After acquiring the property, E. C. Horn built a board fence about six feet in height from the western end of the hotel building, along the property of the railroad company, to a point 130.2 feet west of the street line, and thence across the lot northwardly to the corner of a one-story brick addition to the hotel building. There was a gate in the fence opening to the property of the railroad company on the south. The property of the railroad, the south boundary of the land, was a 25 foot wide brick paved driveway.
In 1936, E. C. Horn leased the extreme western end of the real estate to the Bell Telephone Company which erected a one-story garage thereon of the width of 60 feet and depth of 90 feet. By oral permission the telephone company used the vacant ground between the eastern end of the garage and the board fence and brick hotel extension. The vacant land, so permissively used, was occupied as a storage space and was enclosed by a wire cyclone fence. Egress and ingress to the garage and storage space were entirely over the brick paved driveway of the railroad company.
E. C. Horn died in 1939 and by his will gave and devised his entire estate to his wife, Mary Louise Horn, and appointed her the executrix.
Mrs. Horn died, testate, in 1941. By the seventh clause of her will, above quoted, she devised "the property known as the 'Daune Building' " to Paul M. Wiley. After numerous bequests and devises (none of which relate to the premises in question) by the 16th clause of the will, she devised and bequeathed the residue of her estate to Mary S. Logan, the plaintiff herein.
After the death of testatrix in 1941, Paul M. Wiley took possession of all the premises. In 1945, Mary S. Logan, the plaintiff, as residuary devisee, instituted an action in ejectment for the westerly 109.8 feet of the premises (constituting the garage and storage space) claiming that it was not included in the devise in the 7th clause of the will. Paul M. Wiley, the defendant, filed his answer claiming ownership of the premises under the clause in the will now in question. Mr. Wiley died, testate, in 1946. Under the terms of his will the premises were devised to his wife, Eva Katherine Fletcher Wiley, the residuary devisee, and who was appointed executrix. She was substituted as defendant.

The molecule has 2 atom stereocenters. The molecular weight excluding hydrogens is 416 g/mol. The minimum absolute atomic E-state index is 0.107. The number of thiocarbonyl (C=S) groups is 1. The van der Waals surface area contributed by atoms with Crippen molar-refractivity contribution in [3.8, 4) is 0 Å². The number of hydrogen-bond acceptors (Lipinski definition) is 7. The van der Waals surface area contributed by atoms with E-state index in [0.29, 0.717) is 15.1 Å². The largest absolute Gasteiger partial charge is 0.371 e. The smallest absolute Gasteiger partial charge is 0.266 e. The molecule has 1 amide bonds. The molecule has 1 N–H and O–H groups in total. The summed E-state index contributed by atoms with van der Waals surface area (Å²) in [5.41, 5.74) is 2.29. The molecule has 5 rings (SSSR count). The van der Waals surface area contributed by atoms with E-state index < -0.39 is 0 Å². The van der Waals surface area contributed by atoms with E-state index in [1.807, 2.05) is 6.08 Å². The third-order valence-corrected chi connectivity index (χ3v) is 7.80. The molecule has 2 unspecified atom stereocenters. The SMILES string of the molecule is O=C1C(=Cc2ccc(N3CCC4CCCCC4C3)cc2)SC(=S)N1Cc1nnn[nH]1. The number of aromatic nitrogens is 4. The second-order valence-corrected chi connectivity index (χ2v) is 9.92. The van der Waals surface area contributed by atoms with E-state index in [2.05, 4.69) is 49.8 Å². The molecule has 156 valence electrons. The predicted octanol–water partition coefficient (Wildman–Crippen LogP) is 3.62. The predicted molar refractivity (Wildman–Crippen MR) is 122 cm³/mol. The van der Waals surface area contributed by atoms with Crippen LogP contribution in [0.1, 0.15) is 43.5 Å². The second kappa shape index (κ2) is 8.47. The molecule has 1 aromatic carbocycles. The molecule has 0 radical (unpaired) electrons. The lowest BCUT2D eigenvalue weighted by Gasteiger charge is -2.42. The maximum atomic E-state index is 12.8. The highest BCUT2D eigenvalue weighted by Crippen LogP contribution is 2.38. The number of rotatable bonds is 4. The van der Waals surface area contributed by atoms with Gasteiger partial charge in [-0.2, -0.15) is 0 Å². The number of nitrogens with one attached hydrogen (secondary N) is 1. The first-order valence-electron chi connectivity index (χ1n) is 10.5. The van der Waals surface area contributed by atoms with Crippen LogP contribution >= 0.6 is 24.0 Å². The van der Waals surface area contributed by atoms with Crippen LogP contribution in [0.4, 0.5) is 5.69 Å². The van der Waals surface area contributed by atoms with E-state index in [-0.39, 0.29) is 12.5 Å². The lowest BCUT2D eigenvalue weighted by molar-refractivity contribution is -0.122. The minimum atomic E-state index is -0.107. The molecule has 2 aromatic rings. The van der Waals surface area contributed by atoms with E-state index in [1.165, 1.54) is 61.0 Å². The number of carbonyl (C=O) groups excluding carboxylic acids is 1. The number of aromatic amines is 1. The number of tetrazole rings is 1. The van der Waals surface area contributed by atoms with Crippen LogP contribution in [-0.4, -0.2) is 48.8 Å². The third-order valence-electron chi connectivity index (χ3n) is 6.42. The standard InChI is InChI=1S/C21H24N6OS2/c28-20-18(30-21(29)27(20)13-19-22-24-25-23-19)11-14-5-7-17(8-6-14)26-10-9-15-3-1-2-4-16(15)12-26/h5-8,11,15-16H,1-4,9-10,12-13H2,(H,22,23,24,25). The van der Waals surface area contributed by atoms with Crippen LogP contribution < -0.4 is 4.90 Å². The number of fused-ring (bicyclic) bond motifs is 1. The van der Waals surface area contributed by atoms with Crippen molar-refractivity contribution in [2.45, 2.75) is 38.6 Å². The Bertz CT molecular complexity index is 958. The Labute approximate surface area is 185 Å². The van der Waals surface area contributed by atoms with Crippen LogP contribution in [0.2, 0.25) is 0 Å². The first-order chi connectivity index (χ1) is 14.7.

An issue of fact being then framed came on for trial before a jury. The jury rendered a verdict for the defendant. The learned court below dismissed plaintiff's motion for a new trial and for judgment for plaintiff non obstante veredicto. This appeal followed.
The words: ". . . the property known as the 'Daune Building' " are not a clear and precise description of the real estate intended to be devised. No metes and bounds are given. Of necessity, resort must be had to extrinsic and collateral circumstances to identify and define the boundaries of the premises intended to be devised.
An ambiguity in description may always be explained: Brownfield v. Brownfield, 12 Pa. 136; Coleman and wife v. Eberly, 76 Pa. 197; Brooklyn Trust Co., Trustee, v. Warrington, 277 Pa. 204, 120 A. 825; Balok Estate, 151 Pa. Super. 592, 30 A.2d 664. The Fiduciaries Act of June 7, 1917, P. L. 447, section 34[a], 20 PS, 751 et seq., provides a procedure for the designation of the curtilage of a building devised.
The evidence raises a question of fact whether by the erection of the fence and garage testatrix's husband intended thereafter to regard the real estate as constituting two separate premises, or but one, and whether testatrix, her husband's devisee, intended by the use of the words in the devise to include both properties or only one. The issue was properly submitted to the jury: Collins v. Rush, 7 S. R. 147; Scott against Sheakly, 3 Watts 50; Brownfield v. Brownfield, 12 Pa. 136; Hoffman et al. v. Danner et al., 14 Pa. 25; The Lycoming Mutual Insurance Co. v. Sailer, 67 Pa. 108; Safe Deposit Trust Company of Pittsburgh v. Bovaird Seyfang Manufacturing Company, 229 Pa. 295, 78 A. 268; Little v. Greek, 233 Pa. 534, 82 A. 955; Trustees of the Proprietors of Kingston v. Lehigh Valley Coal Company (No. 1), 241 Pa. 469, 88 A. 763; Laidley v. Rowe, 275 Pa. 389, 119 A. 474.
We have examined the record to determine whether there was sufficient admissible evidence to support the verdict. There is no dispute concerning the admissibility of evidence relating to the physical situation and condition of the premises and all surrounding facts and circumstances in relation thereto. Plaintiff, however, excepts to the admission of testimony consisting of declarations by testatrix concerning her identification of the devised premises and her expression of intention respecting the devise.